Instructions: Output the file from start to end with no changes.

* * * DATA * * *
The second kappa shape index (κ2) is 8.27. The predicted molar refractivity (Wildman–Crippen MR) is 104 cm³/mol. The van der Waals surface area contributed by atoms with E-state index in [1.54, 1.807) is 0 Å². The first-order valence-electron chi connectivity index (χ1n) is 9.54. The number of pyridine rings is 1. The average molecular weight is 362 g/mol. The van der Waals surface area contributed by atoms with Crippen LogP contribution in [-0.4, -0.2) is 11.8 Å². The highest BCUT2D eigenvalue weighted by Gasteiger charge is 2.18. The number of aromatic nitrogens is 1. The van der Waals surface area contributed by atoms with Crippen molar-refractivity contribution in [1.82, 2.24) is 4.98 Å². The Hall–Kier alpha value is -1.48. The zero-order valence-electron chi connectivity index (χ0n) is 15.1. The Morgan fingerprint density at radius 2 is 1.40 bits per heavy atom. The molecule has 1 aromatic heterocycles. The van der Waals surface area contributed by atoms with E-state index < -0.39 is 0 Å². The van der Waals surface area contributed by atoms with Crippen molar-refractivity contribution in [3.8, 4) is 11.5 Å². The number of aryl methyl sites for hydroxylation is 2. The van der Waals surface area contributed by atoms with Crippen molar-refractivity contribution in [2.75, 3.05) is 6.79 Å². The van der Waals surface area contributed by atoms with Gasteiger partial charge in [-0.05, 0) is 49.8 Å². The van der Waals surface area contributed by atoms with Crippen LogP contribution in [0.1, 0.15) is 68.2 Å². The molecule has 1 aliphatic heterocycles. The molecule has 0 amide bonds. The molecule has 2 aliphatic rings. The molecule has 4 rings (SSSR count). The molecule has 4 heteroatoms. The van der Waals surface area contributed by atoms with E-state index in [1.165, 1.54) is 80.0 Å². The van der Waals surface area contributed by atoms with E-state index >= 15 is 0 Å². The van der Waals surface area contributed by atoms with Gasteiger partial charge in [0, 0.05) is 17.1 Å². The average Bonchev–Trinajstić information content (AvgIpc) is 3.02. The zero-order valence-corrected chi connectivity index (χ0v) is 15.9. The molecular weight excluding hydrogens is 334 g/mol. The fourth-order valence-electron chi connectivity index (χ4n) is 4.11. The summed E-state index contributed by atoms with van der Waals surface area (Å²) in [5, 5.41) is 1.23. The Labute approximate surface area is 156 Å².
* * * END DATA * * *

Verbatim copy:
The second kappa shape index (κ2) is 8.27. The predicted molar refractivity (Wildman–Crippen MR) is 104 cm³/mol. The van der Waals surface area contributed by atoms with E-state index in [1.54, 1.807) is 0 Å². The first-order valence-electron chi connectivity index (χ1n) is 9.54. The number of pyridine rings is 1. The average molecular weight is 362 g/mol. The van der Waals surface area contributed by atoms with Crippen LogP contribution in [-0.4, -0.2) is 11.8 Å². The highest BCUT2D eigenvalue weighted by Gasteiger charge is 2.18. The number of aromatic nitrogens is 1. The van der Waals surface area contributed by atoms with Crippen molar-refractivity contribution in [1.82, 2.24) is 4.98 Å². The Hall–Kier alpha value is -1.48. The zero-order valence-electron chi connectivity index (χ0n) is 15.1. The Morgan fingerprint density at radius 2 is 1.40 bits per heavy atom. The molecule has 1 aromatic heterocycles. The van der Waals surface area contributed by atoms with E-state index < -0.39 is 0 Å². The van der Waals surface area contributed by atoms with Crippen molar-refractivity contribution in [3.8, 4) is 11.5 Å². The number of aryl methyl sites for hydroxylation is 2. The van der Waals surface area contributed by atoms with Crippen molar-refractivity contribution in [2.75, 3.05) is 6.79 Å². The van der Waals surface area contributed by atoms with Gasteiger partial charge in [-0.05, 0) is 49.8 Å². The van der Waals surface area contributed by atoms with Crippen LogP contribution in [0.1, 0.15) is 68.2 Å². The molecule has 1 aliphatic heterocycles. The molecule has 0 amide bonds. The molecule has 2 aliphatic rings. The molecule has 4 rings (SSSR count). The molecule has 4 heteroatoms. The van der Waals surface area contributed by atoms with E-state index in [1.165, 1.54) is 80.0 Å². The van der Waals surface area contributed by atoms with E-state index >= 15 is 0 Å². The van der Waals surface area contributed by atoms with Gasteiger partial charge in [0, 0.05) is 17.1 Å². The average Bonchev–Trinajstić information content (AvgIpc) is 3.02. The zero-order valence-corrected chi connectivity index (χ0v) is 15.9. The molecular weight excluding hydrogens is 334 g/mol. The fourth-order valence-electron chi connectivity index (χ4n) is 4.11. The summed E-state index contributed by atoms with van der Waals surface area (Å²) in [5, 5.41) is 1.23. The Labute approximate surface area is 156 Å².